How to make a logo

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When was the last time you thought about the Apple logo? It’s not a overly-complicated design, a fruit outline with a sizable bite missing from its right side, but it’s also one that nearly every American can identify within a split second. It’s renowned, even iconic, and ranks among the likes of Shell, Nike, and FedEx in terms of simplicity and brand recognition. And like Yahoo’s whimsical, purple redesign, and the notorious Golden Arches that first donned McDonald’s in the early ’60s, it tells a narrative while conveying a desired message to its respective and potential markets.

A logo can come in countless forms and represent a bevvy of things, whether it be a service or product, but it will always remain unique visual embodiment of what it represents. Being so, it shouldn’t be something you haphazardly introduce to the world without proper planning, feedback and execution. Sure, redesigns come and go with the times — evident from recent updates to Instagram, Windows 8 and Facebook — but it’s best to lay a solid foundation on which to build your logo and accompanying business entity from the moment you publicly open the doors.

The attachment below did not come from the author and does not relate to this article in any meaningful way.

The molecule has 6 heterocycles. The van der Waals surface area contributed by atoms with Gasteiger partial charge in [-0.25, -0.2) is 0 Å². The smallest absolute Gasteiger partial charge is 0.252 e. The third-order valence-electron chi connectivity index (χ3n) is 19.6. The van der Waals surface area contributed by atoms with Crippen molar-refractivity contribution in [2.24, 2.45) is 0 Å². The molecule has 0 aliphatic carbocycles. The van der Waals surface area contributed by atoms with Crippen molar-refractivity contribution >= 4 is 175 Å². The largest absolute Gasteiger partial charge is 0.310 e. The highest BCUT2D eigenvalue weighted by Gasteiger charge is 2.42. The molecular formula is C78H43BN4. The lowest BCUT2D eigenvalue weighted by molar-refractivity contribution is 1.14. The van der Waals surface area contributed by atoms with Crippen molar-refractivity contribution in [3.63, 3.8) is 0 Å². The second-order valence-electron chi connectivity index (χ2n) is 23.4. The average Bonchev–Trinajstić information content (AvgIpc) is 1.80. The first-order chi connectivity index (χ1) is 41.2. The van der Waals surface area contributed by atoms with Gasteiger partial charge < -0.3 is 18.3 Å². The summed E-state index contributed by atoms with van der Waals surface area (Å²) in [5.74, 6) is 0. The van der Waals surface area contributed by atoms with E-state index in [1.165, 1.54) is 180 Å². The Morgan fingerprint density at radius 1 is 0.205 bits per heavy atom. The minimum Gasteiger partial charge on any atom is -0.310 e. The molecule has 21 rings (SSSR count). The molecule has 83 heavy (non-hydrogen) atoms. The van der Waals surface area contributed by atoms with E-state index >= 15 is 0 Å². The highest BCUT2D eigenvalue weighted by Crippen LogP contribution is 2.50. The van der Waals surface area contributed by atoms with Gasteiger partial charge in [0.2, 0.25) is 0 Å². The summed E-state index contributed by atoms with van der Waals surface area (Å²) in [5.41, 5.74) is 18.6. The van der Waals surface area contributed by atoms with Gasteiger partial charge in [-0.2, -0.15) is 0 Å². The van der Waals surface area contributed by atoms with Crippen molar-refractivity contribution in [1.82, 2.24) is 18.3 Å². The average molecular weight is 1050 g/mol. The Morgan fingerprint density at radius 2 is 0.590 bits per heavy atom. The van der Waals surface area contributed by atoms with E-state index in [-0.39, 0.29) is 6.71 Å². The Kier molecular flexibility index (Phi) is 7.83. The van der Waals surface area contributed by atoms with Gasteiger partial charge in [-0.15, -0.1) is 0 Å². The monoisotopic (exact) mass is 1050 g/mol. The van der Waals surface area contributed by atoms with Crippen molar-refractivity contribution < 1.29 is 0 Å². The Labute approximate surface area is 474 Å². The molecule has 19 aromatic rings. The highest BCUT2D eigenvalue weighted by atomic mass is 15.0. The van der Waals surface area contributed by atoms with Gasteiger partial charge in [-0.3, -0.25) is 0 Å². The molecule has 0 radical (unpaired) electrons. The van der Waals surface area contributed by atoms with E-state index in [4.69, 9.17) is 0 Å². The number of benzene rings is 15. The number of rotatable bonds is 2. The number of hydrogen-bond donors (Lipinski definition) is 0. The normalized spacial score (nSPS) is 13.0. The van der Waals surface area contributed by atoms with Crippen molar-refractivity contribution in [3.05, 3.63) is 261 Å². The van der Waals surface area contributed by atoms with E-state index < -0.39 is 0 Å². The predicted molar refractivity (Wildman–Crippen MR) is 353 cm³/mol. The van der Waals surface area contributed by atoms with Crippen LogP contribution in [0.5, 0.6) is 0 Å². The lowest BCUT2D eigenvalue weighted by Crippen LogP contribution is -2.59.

Here’s quick guide on how to make a logo. We aren’t going to hold your hand through the entire process, but at least we’ll give you a few things to consider while crafting the ultimate logo.

Step 1: Consider

Appropriateness — Your logo is representation of you and therefore needs to reflect your particular brand, service or idea. Things such as your ideal target audience and the overall aesthetics of your design must all be taken into account if you desire to produce a professional and effective logo. It’s unlikely a law firm would sport the same kind of logo design as a hometown skate shop or a company that dabbles in curating colorful floral bouquets. Each one has its own individual appeal and clientele, thus each logo must also possess individual nuances and a cohesive message tailored toward the appropriate demographic and marketplace.